Louise is also a strong champion for women’s healthcare issues and equal rights. As a member of the House Budget Committee in the early 1990s, she secured the first $500 million earmarked by Congress for breast cancer research at the National Institutes of Health (NIH).
She also successfully fought for the passage of legislation that guarantees that women and minorities are included in all federal health trials, and established an Office of Research on Women’s Health (ORWH) at NIH. Ten years after the creation of ORWH, the National Institute of Health awarded Louise the “Visionary for Women’s Health Research” award.
Louise is the current co-chair and a founding member of the Congressional Pro-Choice caucus, and famously led a group of 7 Congresswomen in a march to the United States Senate in a successful effort to allow Professor Anita Hill to testify at the confirmation hearings of Justice Clarence Thomas.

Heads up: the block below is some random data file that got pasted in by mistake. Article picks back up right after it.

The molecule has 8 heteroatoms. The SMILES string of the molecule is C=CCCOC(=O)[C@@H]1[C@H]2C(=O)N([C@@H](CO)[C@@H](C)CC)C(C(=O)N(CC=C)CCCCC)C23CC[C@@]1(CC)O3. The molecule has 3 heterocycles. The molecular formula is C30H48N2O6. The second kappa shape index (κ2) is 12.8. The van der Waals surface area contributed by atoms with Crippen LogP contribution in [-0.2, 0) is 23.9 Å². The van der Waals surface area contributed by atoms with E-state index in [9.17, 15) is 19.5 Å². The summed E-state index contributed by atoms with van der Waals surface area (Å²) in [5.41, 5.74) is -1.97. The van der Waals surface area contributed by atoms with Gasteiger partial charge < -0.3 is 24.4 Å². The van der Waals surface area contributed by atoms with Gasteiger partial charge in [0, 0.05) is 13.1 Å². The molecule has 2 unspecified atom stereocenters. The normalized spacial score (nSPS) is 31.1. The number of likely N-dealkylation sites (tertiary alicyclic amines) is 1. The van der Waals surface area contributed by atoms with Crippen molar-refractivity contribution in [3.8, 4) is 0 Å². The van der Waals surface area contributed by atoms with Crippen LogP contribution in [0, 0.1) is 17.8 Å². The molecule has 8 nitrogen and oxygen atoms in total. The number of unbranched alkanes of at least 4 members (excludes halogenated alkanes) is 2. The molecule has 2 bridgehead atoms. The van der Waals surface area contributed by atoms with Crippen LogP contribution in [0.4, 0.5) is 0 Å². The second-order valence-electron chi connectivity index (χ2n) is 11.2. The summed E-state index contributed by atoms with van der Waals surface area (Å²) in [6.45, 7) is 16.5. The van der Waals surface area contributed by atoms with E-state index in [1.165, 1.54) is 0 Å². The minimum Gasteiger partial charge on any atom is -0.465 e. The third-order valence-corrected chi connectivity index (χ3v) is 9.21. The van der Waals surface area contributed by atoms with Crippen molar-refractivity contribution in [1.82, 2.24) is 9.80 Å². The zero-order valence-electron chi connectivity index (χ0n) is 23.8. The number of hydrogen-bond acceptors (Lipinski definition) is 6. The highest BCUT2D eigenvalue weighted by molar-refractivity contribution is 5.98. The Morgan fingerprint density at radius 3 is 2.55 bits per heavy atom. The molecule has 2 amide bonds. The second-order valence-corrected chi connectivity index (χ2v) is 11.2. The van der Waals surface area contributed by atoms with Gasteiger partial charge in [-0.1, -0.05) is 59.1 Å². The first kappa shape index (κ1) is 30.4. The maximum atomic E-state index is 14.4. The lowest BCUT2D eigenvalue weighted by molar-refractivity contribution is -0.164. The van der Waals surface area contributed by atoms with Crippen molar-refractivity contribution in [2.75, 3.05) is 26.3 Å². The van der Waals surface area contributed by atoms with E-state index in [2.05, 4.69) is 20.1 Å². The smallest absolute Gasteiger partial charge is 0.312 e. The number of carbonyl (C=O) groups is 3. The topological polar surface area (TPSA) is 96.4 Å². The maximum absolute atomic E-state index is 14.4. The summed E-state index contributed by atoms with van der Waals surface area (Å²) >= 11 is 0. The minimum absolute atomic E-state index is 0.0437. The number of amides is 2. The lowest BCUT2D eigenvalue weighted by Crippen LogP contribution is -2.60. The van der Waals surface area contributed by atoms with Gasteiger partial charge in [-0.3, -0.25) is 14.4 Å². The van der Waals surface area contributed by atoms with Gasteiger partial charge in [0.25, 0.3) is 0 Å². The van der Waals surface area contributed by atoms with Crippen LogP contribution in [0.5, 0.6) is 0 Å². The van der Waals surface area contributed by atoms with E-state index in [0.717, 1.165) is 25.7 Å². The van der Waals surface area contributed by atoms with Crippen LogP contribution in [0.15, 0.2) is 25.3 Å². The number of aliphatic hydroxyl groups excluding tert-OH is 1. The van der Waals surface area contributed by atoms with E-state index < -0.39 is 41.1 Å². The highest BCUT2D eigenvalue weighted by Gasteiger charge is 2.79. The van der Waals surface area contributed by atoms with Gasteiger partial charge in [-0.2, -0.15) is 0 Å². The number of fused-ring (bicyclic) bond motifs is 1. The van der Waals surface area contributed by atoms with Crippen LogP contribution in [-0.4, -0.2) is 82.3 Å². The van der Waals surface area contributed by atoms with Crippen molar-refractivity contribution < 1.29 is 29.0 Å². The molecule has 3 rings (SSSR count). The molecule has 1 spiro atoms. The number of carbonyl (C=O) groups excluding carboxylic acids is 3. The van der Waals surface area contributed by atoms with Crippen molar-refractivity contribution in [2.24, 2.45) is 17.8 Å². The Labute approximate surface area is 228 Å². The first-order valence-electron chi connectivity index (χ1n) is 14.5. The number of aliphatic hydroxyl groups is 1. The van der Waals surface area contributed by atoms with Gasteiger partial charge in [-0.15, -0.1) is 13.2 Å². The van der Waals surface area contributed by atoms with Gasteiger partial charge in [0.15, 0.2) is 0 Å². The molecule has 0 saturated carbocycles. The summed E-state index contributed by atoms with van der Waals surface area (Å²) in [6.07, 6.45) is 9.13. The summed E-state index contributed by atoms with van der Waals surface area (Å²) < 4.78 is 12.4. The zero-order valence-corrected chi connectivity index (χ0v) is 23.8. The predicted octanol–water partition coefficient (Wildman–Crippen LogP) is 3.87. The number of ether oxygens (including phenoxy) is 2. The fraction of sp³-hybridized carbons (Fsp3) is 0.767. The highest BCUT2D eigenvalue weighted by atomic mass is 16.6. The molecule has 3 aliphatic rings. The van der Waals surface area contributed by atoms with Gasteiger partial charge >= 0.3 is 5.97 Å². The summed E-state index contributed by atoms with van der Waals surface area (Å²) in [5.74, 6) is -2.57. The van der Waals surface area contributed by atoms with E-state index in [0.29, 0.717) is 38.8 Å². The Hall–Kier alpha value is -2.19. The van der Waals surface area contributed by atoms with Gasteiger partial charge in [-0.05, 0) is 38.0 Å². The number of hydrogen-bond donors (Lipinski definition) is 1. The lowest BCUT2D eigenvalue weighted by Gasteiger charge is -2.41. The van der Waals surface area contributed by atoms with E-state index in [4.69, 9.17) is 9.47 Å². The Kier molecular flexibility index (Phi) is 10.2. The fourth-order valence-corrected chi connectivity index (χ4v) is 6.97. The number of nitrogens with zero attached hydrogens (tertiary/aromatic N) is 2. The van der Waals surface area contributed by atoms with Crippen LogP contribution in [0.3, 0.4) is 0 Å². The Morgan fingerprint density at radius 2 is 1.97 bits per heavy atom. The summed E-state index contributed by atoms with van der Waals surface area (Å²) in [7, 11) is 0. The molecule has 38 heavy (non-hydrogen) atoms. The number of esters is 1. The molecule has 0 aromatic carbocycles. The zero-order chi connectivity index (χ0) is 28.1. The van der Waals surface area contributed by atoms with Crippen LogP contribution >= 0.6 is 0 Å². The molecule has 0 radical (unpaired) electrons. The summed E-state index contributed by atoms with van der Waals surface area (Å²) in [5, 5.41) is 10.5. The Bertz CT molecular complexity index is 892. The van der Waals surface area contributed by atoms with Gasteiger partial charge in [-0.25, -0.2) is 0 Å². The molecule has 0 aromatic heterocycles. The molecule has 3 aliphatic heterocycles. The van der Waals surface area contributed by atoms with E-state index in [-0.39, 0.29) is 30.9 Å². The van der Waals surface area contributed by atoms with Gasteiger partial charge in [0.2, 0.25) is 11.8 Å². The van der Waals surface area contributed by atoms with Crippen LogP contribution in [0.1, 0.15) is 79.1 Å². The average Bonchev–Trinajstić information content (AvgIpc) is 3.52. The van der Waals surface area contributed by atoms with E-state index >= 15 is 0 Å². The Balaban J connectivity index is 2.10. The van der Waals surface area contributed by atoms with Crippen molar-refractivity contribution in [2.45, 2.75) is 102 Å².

Louise co-authored the historic Violence Against Women Act in 1994, and wrote legislation that made permanent the Office on Violence Against Women at the U.S. Department of Justice.
Currently, Louise is leading the fight against sexual assault in the military. In March 2004, she organized hearing on the issue, and presented the findings of the hearing to then-Secretary of Defense, Donald Rumsfeld.
In May 2004, she successfully championed the passage of requiring the Pentagon to develop a comprehensive and uniform policy to prevent and respond to sexual assault of women in the military. In the years since, Louise has continued to successfully pass legislation into the law that has improved the military’s prevention and treatment efforts, and provided our servicemen and women with greater protections in an effort to end the prevalence of sexual assault in our armed forces.
In 2007, Louise became the first woman to serve as Chairwoman of the influential House Committee on Rules. Louise also serves on the prestigious Democratic Steering & Policy Committee, and is Chair of two congressional caucuses: the Congressional Arts Caucus and the Congressional Pro-Choice Caucus, of which she is a founding member.